After broadcast media as the driving force of 20th century media landscapes, and the at least partial message of the media system of, well, broadcasting and catering for as many eyeballs as possible (both in the advertising logic but also public broadcasting version of this logic), The Social Network seems to imply that a driving force of this system is a feeling of exclusiveness; embedded in a system of closed institutions, invitations, rank, privilege, The Social Network shows the cruelty and dark sides in celebrated utopias of open internet and celebrated social ties. Cultivating on the idea of “clubs” into a software platform and a form of high tech neotribalism suggests not only the affective logic that might be driving the addiction economy of such social media but also the exclusiveness in terms of code which suggests that there are the creative whiz-kids (elite, billionaire, white), and the end-users (hot girls with no name, or a first name, who are the psychotic end-users, but also end-products of this affective economy). Naturally such a division is far from truth, as the relations demanded by social networks aim to blur the boundaries of producers and consumers, which works towards even a more affective entanglement. Recently Jodi Dean has made interesting points about this entanglement in her Blog Theory, but earlier already Tiziana Terranova as well.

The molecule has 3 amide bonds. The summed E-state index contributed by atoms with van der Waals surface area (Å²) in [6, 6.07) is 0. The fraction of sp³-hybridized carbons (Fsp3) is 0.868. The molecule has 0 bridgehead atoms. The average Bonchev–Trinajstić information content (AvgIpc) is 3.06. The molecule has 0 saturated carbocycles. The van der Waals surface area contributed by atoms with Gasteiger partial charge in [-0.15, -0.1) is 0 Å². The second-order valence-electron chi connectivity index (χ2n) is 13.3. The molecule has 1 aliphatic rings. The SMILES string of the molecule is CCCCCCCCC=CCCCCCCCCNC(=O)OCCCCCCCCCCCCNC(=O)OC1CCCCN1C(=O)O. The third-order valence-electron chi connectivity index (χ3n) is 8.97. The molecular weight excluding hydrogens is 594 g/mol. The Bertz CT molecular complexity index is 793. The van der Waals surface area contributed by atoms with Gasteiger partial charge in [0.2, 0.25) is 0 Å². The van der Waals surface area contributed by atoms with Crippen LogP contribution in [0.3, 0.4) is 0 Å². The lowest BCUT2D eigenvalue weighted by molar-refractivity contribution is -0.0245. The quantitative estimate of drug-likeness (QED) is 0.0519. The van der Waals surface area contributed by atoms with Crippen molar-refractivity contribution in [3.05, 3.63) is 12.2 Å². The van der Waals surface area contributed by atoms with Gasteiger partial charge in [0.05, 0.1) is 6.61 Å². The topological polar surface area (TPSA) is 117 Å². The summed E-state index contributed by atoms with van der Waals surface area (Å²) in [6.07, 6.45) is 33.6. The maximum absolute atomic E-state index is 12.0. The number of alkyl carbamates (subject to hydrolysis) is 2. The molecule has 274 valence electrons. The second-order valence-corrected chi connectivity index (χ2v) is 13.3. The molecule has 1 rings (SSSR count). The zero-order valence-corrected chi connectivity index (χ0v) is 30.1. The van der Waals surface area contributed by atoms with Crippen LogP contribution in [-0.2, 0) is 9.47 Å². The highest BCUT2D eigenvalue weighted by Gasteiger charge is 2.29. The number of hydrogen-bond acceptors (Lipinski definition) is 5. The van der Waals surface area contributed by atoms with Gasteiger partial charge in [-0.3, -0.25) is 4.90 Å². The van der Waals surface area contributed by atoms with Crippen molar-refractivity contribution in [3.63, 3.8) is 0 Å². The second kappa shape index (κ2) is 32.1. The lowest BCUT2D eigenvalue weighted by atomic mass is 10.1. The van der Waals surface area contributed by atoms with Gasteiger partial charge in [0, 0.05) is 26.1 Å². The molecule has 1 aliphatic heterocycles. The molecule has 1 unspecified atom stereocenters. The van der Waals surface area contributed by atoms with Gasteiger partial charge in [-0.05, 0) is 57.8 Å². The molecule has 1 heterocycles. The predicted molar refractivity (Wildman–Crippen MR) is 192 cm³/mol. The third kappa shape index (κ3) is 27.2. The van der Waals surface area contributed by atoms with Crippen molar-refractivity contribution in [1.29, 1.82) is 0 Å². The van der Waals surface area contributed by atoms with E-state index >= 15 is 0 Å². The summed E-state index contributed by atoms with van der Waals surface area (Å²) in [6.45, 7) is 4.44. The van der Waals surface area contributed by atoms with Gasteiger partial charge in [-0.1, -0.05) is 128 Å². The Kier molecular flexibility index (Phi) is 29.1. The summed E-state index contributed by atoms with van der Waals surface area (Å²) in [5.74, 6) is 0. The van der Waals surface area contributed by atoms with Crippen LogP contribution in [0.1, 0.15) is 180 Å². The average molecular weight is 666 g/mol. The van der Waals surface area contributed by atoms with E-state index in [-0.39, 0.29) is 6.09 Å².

What The Social Network is consistently about is the mental ecology of sociability – and especially sociability in the age of technological networks. Code is being born of labour and money – of some people getting paid, and some not; of some people getting laid, and some not; and some people at the high end of the power law curve, some not. That is why the descriptions of affective states, and even more so the various mental disorders at the core of this film are such a clue of thinking it in terms of impersonal affects — the affective landscape of capitalism not reducible to representational figures: paranoia, compulsion, psychosis, depression.
“Social pathologies are first of all a communicational disorder”, writes Franco “Bifo” Berardi in The Soul at Work, and understanding the compulsion of communication as a state where again affect and business models conflate is a key way to understand contemporary infoscapes. Look at the disorders of minds and tech, of social relations and software to understand fundamental elements of how internet and high-tech cultures in general work, and this is where the fundamental impersonality in terms of Zuckerberg-the-film-character might just become a crucial symbol of current social media capitalism in a similar manner as Daniel Plainview in There Will be Blood (2007) is emblematic of capitalism through an understanding of its zombie-like, soulless man as the “vessel of Capital” of the industrial age, to borrow Steven Shaviro’s words and insightful analysis.